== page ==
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Andrew Davis
Andrew Davis


A computer class contains several groups with its software architectures and operating systems. The minicomputer was developed for computing tasks such as calculation, store records, controls, human interactions, etc.


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The minicomputer came into existence in the mid of 1960s. At that time, It was the only small computer that uses transistors and core memory technologies. The first minicomputer was known as Digital Equipment Corporation. It cost approximately 16000 USD.

[David Lovett] aka Usagi Electric has spent the last several months dissecting a Centurion minicomputer from 1980. His latest update reveals that the restoration has hit several snags, and bootstrapping this old blue beast is going to be a challenge.

But his own company fell victim to disruption itself as it failed to deal with the personal computer revolution, which undercut the minicomputer industry. Still, he will be remembered as a pioneer of the computer industry and as the leader of DEC, which he ran for 35 years. His company was one of the first tech firms to get venture capital.

The main routine statistical analyses can be carried out from start to finish on a minicomputer with basic language capability and greater than or equal to 32000 bytes of random access memory. However, no statistical software packs for minicomputers are ever complete enough for exhaustive analysis of most problems. Taking account of the requirements of statistical models, this paper gives an outline of how to set up a program. Examples are given from the package of statistical programs developed at this institute. The advantages and disadvantages of making these analyses on minicomputers are discussed, in comparison with the use of statistical programs requiring large computers.

(2) An earlier medium-scale, centralized computer that functioned as a multiuser system for up to several hundred users. The minicomputer industry was launched in 1959 after Digital Equipment Corporation introduced its PDP-1 for $120,000, an unheard-of low price for a computer in those days. Subsequently, a variety of minicomputer systems became available from HP, Data General, Wang, Tandem, Datapoint, Prime Computer, Varian Data and Scientific Data Systems. The single user mini evolved into a centralized system with dumb terminals for departmental use.

During the 1980s and early 1990s, most centralized minicomputers migrated from their dumb terminal architecture into servers for PC networks. The terms "midrange computer" and "server" replaced the venerable minicomputer designation.

Some applications of the minicomputer were data acquisition, process control, time-sharing, and terminal and peripheral communication control. Process control systems involve data acquisition and feedback to control the process, with or without human intervention. The machine-machine system involves the use of a minicomputer as a front end communications processor or a peripheral control unit. This offloads the tasks of error checking, polling, hand-shaking, line buffering, or other formatting from the large central processor. Minicomputers were also used in stand-alone or single-user mode to do human research such as reaction time studies. The stand-alone mode was necessary to provide timing independent of other processes.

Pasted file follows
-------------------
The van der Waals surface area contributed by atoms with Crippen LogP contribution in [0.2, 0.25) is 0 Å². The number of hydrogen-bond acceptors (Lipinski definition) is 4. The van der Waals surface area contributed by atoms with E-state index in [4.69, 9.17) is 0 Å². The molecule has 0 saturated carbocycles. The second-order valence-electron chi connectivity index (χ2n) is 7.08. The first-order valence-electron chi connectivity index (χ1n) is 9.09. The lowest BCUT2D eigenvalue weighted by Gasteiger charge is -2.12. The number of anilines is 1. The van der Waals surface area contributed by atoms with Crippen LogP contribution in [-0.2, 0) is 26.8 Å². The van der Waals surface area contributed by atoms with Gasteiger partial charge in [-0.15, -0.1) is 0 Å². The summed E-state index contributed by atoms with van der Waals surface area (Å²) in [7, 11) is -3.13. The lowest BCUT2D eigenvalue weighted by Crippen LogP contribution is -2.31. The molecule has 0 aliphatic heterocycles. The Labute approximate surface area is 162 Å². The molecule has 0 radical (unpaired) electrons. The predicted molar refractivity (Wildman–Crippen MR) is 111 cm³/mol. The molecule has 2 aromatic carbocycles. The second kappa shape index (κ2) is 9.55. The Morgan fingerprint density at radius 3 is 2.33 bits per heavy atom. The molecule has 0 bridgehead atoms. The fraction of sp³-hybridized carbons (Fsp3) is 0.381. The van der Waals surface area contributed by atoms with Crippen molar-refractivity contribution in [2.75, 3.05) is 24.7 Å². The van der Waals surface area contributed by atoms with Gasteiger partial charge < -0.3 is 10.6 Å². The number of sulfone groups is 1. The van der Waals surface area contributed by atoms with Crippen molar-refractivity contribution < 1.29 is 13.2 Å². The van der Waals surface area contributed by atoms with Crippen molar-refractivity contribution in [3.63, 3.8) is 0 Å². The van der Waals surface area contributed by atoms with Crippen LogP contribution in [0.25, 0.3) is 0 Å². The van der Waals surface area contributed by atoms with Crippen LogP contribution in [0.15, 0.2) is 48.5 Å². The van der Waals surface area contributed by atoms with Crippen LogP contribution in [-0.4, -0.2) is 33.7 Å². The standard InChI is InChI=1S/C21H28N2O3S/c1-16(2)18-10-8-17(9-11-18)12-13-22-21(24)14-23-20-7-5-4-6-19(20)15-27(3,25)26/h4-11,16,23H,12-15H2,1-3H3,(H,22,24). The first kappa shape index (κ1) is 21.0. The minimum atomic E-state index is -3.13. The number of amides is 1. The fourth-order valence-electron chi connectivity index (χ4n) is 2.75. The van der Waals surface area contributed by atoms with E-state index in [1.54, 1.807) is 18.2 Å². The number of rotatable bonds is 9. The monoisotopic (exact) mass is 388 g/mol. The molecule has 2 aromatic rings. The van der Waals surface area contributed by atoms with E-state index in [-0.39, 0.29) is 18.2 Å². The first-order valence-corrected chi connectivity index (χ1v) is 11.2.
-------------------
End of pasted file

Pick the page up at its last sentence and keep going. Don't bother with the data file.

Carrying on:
The minicomputer was capable of performing under normal environmental conditions and did not require the extensive power and air-conditioning of larger but more delicate systems. It could also be made rugged ("rugged-ized") to perform in adverse environments such as combat fronts. It was a more durable tool than many larger systems and more easily transportable. It could also be used in factories for process control, inventory and manufacturing control, or as a satellite to a larger computer, feeding data to it or acting as a peripheral device.

The growth of the minicomputer market was relatively rapid. It began in the 1960s and expanded in the early 1970s. The key to its growth was the development of large-scale integrated circuitry (LSI). Integrated circuits (ICs) were developed in the 1960s, initially with a single function on a chip, a logic gate or flip-flop (memory element); then with medium-scale integration (MSI), with a dozen or more functions on a chip; and, finally, large-scale integration (LSI), with more than 100 functions on a chip; and later, with very large-scale integration (VLSI). The availability of large-scale integration lowered the costs of developing a computer and also aided in the replicability of the manufacturing process. This enabled batch processing , as well as modular construction and the interchangeability of parts.